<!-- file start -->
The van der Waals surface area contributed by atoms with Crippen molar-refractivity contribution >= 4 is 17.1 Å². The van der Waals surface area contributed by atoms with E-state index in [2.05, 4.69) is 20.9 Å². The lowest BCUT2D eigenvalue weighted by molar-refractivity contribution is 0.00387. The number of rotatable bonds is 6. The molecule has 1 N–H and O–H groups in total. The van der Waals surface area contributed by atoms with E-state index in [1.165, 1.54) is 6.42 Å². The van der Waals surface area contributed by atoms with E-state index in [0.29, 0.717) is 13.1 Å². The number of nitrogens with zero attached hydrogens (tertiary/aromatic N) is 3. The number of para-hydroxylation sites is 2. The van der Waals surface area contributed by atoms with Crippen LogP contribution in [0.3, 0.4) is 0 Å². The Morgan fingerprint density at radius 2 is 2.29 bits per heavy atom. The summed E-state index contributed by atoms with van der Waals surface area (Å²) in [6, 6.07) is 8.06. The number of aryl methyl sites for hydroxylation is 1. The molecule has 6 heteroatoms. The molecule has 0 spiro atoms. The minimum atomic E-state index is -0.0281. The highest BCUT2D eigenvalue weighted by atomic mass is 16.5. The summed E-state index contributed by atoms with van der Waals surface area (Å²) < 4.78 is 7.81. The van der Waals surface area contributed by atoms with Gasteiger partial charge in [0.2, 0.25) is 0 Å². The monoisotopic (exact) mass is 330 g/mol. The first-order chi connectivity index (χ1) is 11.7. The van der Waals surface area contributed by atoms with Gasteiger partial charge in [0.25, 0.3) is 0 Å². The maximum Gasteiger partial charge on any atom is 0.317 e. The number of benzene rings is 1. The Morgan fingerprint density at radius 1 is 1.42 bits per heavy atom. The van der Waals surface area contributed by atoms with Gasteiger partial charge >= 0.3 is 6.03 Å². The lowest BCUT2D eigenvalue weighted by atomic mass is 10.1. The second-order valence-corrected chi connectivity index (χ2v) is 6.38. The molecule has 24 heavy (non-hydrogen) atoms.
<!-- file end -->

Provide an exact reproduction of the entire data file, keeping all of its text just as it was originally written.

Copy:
The van der Waals surface area contributed by atoms with Crippen molar-refractivity contribution >= 4 is 17.1 Å². The van der Waals surface area contributed by atoms with E-state index in [2.05, 4.69) is 20.9 Å². The lowest BCUT2D eigenvalue weighted by molar-refractivity contribution is 0.00387. The number of rotatable bonds is 6. The molecule has 1 N–H and O–H groups in total. The van der Waals surface area contributed by atoms with E-state index in [1.165, 1.54) is 6.42 Å². The van der Waals surface area contributed by atoms with E-state index in [0.29, 0.717) is 13.1 Å². The number of nitrogens with zero attached hydrogens (tertiary/aromatic N) is 3. The number of para-hydroxylation sites is 2. The van der Waals surface area contributed by atoms with Crippen LogP contribution in [0.3, 0.4) is 0 Å². The Morgan fingerprint density at radius 2 is 2.29 bits per heavy atom. The summed E-state index contributed by atoms with van der Waals surface area (Å²) in [6, 6.07) is 8.06. The number of aryl methyl sites for hydroxylation is 1. The molecule has 6 heteroatoms. The molecule has 0 spiro atoms. The minimum atomic E-state index is -0.0281. The highest BCUT2D eigenvalue weighted by atomic mass is 16.5. The summed E-state index contributed by atoms with van der Waals surface area (Å²) < 4.78 is 7.81. The van der Waals surface area contributed by atoms with Gasteiger partial charge in [0.2, 0.25) is 0 Å². The monoisotopic (exact) mass is 330 g/mol. The first-order chi connectivity index (χ1) is 11.7. The van der Waals surface area contributed by atoms with Gasteiger partial charge in [0.25, 0.3) is 0 Å². The maximum Gasteiger partial charge on any atom is 0.317 e. The number of benzene rings is 1. The Morgan fingerprint density at radius 1 is 1.42 bits per heavy atom. The van der Waals surface area contributed by atoms with Gasteiger partial charge >= 0.3 is 6.03 Å². The lowest BCUT2D eigenvalue weighted by atomic mass is 10.1. The second-order valence-corrected chi connectivity index (χ2v) is 6.38. The molecule has 24 heavy (non-hydrogen) atoms.